By 2020, Nigeria had approximately 4,000 citizens studying in Ukraine — second in foreign student numbers only to Morocco’s 8,500, and just ahead of Egypt’s 3,500. Together, these three countries made up 20% of total foreign students in Ukraine. For the Nigerian government, this might have been a good opportunity to issue public or diplomatic messaging stating these facts, and reiterating the economic importance of Nigerian international students to their host countries. It might have pointed out that for these relatively privileged few studying outside Nigeria, Eastern Europe was hardly going to be their permanent destination. Instead, the only outcome of a Feb. 25, 2022 meeting in Abuja between Nigerian Foreign Minister Geoffrey Onyeama and ambassadors of the G7 bloc regarding cooperation on the Russia–Ukraine crisis, was an ego-boosting statement reaffirming Nigeria’s “importance,” without giving a single guarantee or concession that would have confirmed said importance.
The African Union (AU), which seems easy to forget, is a fully functioning continental body with 54 member states. Yet, the AU did not deign to put out a statement on the horrors being faced by African students in Ukraine until three days after the news initially broke. Neither a sharp rebuke nor a ringing endorsement of anyone, the statement made only an indirect reference to the racist incidents in Ukraine. Rather than strongly condemn the events, the statement made a mealy-mouthed reference to “reported ill-treatment” and proceeded to say very little else.
Apart from arriving late and not taking a definite stand on the issue, the problem with the approach adopted by the AU and its member states is the seeming lack of ability to use its numbers to extract even the most basic concessions from the world to help African citizens trapped in Ukraine. This was especially in evidence during the vote at the UN General Assembly Resolution ES-11/1 censuring Russia for invading Ukraine. Of Africa’s 54 states, 28 voted in favor, 17 abstained, and one (Eritrea) opposed, while 8 weren’t even in the room.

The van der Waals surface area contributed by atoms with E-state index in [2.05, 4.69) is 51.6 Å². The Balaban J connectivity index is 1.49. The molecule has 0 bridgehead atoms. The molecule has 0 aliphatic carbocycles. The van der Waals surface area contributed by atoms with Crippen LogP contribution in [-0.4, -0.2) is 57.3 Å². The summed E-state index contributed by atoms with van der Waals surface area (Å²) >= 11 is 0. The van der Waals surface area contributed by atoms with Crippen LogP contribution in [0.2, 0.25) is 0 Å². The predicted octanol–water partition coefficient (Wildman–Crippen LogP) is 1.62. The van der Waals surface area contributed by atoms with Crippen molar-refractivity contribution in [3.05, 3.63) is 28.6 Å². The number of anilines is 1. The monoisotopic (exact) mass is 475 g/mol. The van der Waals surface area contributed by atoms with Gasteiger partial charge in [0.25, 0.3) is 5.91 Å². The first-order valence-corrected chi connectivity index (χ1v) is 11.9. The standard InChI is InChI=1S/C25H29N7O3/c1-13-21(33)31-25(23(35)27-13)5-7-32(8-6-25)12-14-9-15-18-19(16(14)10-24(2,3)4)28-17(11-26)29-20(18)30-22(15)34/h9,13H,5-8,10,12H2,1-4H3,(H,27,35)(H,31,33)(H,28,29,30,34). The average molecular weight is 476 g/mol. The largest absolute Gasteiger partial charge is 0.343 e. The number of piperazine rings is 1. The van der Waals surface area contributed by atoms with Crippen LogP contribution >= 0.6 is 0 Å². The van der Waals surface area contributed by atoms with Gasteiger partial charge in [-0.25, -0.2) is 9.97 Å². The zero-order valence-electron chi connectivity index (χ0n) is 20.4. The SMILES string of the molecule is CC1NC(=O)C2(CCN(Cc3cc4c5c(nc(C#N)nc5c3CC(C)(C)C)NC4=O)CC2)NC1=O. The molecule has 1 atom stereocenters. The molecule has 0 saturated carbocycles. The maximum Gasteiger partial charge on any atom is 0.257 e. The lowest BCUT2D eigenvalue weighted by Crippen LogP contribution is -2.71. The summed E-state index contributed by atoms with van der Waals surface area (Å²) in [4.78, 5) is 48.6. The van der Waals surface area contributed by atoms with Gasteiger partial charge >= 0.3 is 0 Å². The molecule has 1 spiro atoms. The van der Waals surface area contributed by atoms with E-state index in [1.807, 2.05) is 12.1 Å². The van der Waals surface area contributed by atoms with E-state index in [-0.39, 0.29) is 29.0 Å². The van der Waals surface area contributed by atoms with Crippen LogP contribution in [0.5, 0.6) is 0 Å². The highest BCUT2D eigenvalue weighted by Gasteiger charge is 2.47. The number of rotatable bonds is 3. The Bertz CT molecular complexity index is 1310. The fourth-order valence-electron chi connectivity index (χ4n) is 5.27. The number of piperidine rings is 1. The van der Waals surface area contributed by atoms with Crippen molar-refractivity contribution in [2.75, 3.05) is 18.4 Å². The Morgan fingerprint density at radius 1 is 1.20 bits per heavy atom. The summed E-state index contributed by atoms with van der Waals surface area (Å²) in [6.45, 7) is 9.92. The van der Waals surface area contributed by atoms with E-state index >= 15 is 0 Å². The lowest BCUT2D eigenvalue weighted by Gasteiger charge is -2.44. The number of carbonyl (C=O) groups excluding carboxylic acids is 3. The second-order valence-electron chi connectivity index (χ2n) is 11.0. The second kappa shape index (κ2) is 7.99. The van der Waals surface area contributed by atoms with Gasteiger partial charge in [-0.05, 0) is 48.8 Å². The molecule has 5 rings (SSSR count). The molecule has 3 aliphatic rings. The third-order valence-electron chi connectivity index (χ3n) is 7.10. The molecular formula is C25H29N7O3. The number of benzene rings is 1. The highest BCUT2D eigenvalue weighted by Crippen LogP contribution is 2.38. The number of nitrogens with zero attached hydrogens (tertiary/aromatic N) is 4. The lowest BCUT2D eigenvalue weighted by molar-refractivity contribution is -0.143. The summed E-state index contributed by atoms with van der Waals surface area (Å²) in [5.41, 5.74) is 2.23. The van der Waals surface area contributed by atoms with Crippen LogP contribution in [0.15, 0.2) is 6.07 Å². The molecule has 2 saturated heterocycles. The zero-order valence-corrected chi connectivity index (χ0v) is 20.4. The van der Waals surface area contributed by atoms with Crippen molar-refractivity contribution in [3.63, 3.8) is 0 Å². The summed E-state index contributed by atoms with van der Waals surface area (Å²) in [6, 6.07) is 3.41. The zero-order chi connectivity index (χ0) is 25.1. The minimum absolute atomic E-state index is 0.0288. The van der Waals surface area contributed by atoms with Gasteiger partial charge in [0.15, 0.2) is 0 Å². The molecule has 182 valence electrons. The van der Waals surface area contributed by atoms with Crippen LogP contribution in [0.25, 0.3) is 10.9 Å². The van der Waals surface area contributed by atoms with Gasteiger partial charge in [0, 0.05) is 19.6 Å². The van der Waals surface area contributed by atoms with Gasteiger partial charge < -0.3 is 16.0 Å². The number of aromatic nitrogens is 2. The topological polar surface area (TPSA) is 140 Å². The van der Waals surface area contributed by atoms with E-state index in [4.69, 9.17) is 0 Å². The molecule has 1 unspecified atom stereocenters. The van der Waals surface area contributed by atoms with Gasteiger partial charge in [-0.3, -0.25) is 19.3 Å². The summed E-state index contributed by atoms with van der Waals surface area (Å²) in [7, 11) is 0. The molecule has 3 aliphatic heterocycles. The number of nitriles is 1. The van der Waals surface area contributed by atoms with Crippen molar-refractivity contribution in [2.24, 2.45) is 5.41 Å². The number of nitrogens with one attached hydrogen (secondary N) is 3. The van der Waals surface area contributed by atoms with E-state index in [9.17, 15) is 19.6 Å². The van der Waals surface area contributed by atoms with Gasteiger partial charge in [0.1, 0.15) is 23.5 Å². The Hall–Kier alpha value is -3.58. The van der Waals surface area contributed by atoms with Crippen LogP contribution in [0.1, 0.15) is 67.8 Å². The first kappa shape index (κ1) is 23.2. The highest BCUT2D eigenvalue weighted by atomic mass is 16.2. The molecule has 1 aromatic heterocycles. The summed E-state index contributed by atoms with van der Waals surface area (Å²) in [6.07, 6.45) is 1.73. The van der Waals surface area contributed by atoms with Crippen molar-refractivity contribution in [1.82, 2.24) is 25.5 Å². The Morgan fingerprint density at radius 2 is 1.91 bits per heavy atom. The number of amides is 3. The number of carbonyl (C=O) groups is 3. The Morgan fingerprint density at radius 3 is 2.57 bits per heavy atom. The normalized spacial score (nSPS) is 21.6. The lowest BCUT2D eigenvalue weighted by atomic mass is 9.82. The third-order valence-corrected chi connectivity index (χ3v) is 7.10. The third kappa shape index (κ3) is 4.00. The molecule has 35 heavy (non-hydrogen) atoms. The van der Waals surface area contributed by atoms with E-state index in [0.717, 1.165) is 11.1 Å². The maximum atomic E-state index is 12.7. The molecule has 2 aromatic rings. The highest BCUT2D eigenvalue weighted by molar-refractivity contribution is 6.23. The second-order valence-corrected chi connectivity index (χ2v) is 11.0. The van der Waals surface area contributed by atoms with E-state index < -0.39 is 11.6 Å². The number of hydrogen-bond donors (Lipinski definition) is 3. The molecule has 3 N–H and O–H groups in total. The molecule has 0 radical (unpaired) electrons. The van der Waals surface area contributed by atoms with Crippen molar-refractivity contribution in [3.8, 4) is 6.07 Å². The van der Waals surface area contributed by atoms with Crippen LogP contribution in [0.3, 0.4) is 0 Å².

WHAT AFRICAN GOVERNMENTS SHOULD HAVE DONE
African governments’ votes at the UN General Assembly resolution on Mar. 2, 2022, which indicates a split down the middle, tells an unfortunate story about how Africa has reacted to this crisis. By doing more of the same haphazard, unstrategic, individual horse-trading, African governments have discarded long-term group interests for their own short-term national interests. Unfortunately, this is a familiar story in African geopolitical circles, where AU member states regularly ignore the possibilities presented by continental cooperation and place more value on bilateral trade, defense, and diplomatic agreements with individual G7 states.
According to the AU’s own figures, for example, Africa’s rate of intraregional trade is only 10%, which is by far the world’s lowest. To fix the multiple trade, travel, and diplomatic barriers across the AU, the African Continental Free Trade Area (ACFTA) was launched in January 2021. More than a year later, it continues to be mostly conceptual, with seemingly no roadmap to actual continental rollout. While the ACFTA lies in suspended animation, bilateral trade agreements with the US, EU, and China continue to dominate diplomatic attention in countries like Kenya and Rwanda. South Africa, Botswana, Lesotho, Mozambique, Namibia, and Swaziland signed the Southern African Economic Partnership Agreement (SADC EPA) with the EU in 2016 — three years after the ACFTA was mooted at the AU.
What Onyeama and his colleagues across the continent should have done was to establish and communicate a coherent collective position on the crisis. Voting as a unit at the UN General Assembly would have given Africa — 54 states out of the UN’s 193 member states, with a vote share of 27% — an edge in their collective and individual ability to protect their citizens fleeing Russia’s invasion of Ukraine. Acting together would have also enabled African governments to extract guarantees from Ukraine and its neighbors regarding the treatment of fleeing African foreign students seeking refuge.
Alex and those who traveled with him at least, are safe. The hundreds of other African students currently stuck in Ukraine can only hope for the best.
David Hundeyin is a Nigerian writer, investigative journalist, and broadcaster. In 2018, he was nominated by the US State Department for the 2019 Edward Murrow program for journalists under the International Visitors Leadership Program. In February 2021, he won the People Journalism Prize for Africa 2020.